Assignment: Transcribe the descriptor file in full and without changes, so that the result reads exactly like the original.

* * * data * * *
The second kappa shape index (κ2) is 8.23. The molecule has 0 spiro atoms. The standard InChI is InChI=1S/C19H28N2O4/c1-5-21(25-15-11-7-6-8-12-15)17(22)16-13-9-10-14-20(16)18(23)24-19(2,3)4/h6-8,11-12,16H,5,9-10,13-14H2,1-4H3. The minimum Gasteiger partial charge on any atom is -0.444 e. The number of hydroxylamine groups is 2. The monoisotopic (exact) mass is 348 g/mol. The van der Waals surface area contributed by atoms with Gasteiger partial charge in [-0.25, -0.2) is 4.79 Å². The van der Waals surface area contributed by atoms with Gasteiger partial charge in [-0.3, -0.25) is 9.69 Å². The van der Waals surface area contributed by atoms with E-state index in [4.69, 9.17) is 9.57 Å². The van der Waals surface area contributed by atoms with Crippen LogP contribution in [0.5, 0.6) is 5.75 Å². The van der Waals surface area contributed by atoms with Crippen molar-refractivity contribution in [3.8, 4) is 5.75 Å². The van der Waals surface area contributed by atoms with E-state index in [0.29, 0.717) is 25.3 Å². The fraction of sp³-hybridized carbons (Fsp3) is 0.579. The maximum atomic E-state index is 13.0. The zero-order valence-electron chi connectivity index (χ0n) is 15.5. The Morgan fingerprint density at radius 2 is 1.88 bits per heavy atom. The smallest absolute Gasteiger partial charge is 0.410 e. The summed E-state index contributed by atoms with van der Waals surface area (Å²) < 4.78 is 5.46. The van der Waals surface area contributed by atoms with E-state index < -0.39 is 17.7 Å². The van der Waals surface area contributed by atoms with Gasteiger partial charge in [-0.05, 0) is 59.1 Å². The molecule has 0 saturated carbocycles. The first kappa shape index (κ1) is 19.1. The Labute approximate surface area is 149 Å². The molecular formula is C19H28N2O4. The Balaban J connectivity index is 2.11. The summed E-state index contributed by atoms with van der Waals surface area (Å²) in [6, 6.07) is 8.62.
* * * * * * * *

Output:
The second kappa shape index (κ2) is 8.23. The molecule has 0 spiro atoms. The standard InChI is InChI=1S/C19H28N2O4/c1-5-21(25-15-11-7-6-8-12-15)17(22)16-13-9-10-14-20(16)18(23)24-19(2,3)4/h6-8,11-12,16H,5,9-10,13-14H2,1-4H3. The minimum Gasteiger partial charge on any atom is -0.444 e. The number of hydroxylamine groups is 2. The monoisotopic (exact) mass is 348 g/mol. The van der Waals surface area contributed by atoms with Gasteiger partial charge in [-0.25, -0.2) is 4.79 Å². The van der Waals surface area contributed by atoms with Gasteiger partial charge in [-0.3, -0.25) is 9.69 Å². The van der Waals surface area contributed by atoms with E-state index in [4.69, 9.17) is 9.57 Å². The van der Waals surface area contributed by atoms with Crippen LogP contribution in [0.5, 0.6) is 5.75 Å². The van der Waals surface area contributed by atoms with Crippen molar-refractivity contribution in [3.8, 4) is 5.75 Å². The van der Waals surface area contributed by atoms with E-state index in [0.29, 0.717) is 25.3 Å². The fraction of sp³-hybridized carbons (Fsp3) is 0.579. The maximum atomic E-state index is 13.0. The zero-order valence-electron chi connectivity index (χ0n) is 15.5. The Morgan fingerprint density at radius 2 is 1.88 bits per heavy atom. The smallest absolute Gasteiger partial charge is 0.410 e. The summed E-state index contributed by atoms with van der Waals surface area (Å²) < 4.78 is 5.46. The van der Waals surface area contributed by atoms with E-state index < -0.39 is 17.7 Å². The van der Waals surface area contributed by atoms with Gasteiger partial charge in [-0.05, 0) is 59.1 Å². The molecule has 0 saturated carbocycles. The first kappa shape index (κ1) is 19.1. The Labute approximate surface area is 149 Å². The molecular formula is C19H28N2O4. The Balaban J connectivity index is 2.11. The summed E-state index contributed by atoms with van der Waals surface area (Å²) in [6, 6.07) is 8.62.